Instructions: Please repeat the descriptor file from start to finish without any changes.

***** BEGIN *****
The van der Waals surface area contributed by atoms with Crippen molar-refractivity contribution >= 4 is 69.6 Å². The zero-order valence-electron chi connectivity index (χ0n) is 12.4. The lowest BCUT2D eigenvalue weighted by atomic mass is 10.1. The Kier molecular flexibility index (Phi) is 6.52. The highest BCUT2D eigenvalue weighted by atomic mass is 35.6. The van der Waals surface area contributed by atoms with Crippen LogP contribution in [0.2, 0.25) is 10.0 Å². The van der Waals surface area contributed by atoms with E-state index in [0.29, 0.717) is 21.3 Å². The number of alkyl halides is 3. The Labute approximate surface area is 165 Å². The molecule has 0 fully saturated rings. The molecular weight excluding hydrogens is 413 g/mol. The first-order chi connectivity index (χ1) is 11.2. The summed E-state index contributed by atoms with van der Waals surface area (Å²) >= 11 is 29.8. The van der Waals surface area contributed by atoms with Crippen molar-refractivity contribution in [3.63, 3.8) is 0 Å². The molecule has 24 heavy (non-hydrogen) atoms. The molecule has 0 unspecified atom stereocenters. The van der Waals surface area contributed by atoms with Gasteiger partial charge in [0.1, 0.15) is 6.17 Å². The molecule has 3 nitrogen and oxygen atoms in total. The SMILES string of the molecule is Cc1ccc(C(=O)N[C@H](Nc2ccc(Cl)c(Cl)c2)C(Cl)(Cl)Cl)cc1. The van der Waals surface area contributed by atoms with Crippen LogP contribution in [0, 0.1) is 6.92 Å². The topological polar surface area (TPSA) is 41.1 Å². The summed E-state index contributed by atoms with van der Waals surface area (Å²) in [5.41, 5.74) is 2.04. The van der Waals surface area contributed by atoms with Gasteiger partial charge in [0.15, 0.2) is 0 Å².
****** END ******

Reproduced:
The van der Waals surface area contributed by atoms with Crippen molar-refractivity contribution >= 4 is 69.6 Å². The zero-order valence-electron chi connectivity index (χ0n) is 12.4. The lowest BCUT2D eigenvalue weighted by atomic mass is 10.1. The Kier molecular flexibility index (Phi) is 6.52. The highest BCUT2D eigenvalue weighted by atomic mass is 35.6. The van der Waals surface area contributed by atoms with Crippen LogP contribution in [0.2, 0.25) is 10.0 Å². The van der Waals surface area contributed by atoms with E-state index in [0.29, 0.717) is 21.3 Å². The number of alkyl halides is 3. The Labute approximate surface area is 165 Å². The molecule has 0 fully saturated rings. The molecular weight excluding hydrogens is 413 g/mol. The first-order chi connectivity index (χ1) is 11.2. The summed E-state index contributed by atoms with van der Waals surface area (Å²) >= 11 is 29.8. The van der Waals surface area contributed by atoms with Crippen molar-refractivity contribution in [3.63, 3.8) is 0 Å². The molecule has 24 heavy (non-hydrogen) atoms. The molecule has 0 unspecified atom stereocenters. The van der Waals surface area contributed by atoms with Gasteiger partial charge in [0.1, 0.15) is 6.17 Å². The molecule has 3 nitrogen and oxygen atoms in total. The SMILES string of the molecule is Cc1ccc(C(=O)N[C@H](Nc2ccc(Cl)c(Cl)c2)C(Cl)(Cl)Cl)cc1. The van der Waals surface area contributed by atoms with Crippen LogP contribution in [0, 0.1) is 6.92 Å². The topological polar surface area (TPSA) is 41.1 Å². The summed E-state index contributed by atoms with van der Waals surface area (Å²) in [5.41, 5.74) is 2.04. The van der Waals surface area contributed by atoms with Gasteiger partial charge in [0.15, 0.2) is 0 Å².